Monday, June 29, 2020

Whisky Review: Bowmore Legend (Late-90s)

Time for some blasts from the past.

I managed to find a(n almost?) full set of Bowmore miniatures in a tiny whisky shop in Ravenna called the Old England Scotch House. Tucked away in a side street not far from San Vitale, it's the kind of specialist shop that barely exists in the States. While my lack of checked luggage prevented me from getting any of enticing bottles, I was able to find some very fun things in their selection of miniatures.

This whisky was aged in ex-bourbon casks, then bottled at 43% with coloring and chill filtration.

Bowmore Legend (Late-90s)

Nose: classic bourbon cask Bowmore - fresh malt, dusty grains, gentle caramel, berries, pleasant peat smoke, floral vanilla in the background. After adding a few drops of water it becomes rougher but more expressive - the berries expand, the malt is creamier, and the peat and oak get a bit stronger.

Taste: malt and cask sweetness up front continuing through to the back with some floral flourishes, a little tannic with some berries in the middle, plus light peat notes underneath that expand going into the swallow. After dilution it become softer and much more fruity (almost sherried), with the peat arriving earlier and more strongly, but also more oak tannins.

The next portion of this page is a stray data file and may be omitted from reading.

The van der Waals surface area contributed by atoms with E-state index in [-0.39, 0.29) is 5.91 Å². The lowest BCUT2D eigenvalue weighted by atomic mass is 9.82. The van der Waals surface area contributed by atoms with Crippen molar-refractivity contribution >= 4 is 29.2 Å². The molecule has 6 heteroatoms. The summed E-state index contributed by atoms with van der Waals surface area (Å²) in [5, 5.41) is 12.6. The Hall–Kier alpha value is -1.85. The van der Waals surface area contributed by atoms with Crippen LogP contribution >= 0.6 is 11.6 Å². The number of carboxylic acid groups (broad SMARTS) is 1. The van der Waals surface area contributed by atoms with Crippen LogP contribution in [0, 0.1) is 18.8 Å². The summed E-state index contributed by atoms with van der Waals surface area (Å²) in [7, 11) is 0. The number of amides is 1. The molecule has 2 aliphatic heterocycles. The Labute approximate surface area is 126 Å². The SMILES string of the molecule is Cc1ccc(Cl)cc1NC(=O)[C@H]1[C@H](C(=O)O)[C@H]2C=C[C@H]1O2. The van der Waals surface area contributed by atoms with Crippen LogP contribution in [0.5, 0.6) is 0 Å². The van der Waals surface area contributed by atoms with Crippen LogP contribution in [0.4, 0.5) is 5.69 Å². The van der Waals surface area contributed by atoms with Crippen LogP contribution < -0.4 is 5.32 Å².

Finish: dry peat smoke, grape-y oak, floral, sweet malt

While nothing show-stopping, I really enjoyed it. While maybe a little less complex than the newer Small Batch I tried a while back, it is less overtly youthful and a little more full-bodied thanks to being bottled at 43%. The trademark Bowmore floral notes are present here, but much less strong than I've found in other expressions. This was probably drawn from their 90s distillate after they had solved their problems from the 80s.

I was also pleasantly surprised by how well it handled water. While it did lose a bit of body, the brighter, fruitier flavors were quite welcome. Oddly that also meant that the finish had more of an alcoholic nip, but that might have been solved by more time in the glass.

These bottles apparently can go for big money now, which is either a reflection of people liking this even more than I do or the current mania for bottles from the past, whatever their quality. But like I said above, if you can still find something like Small Batch (defunct, but not impossible to find at its original price) you'll be pretty close without breaking the bank.

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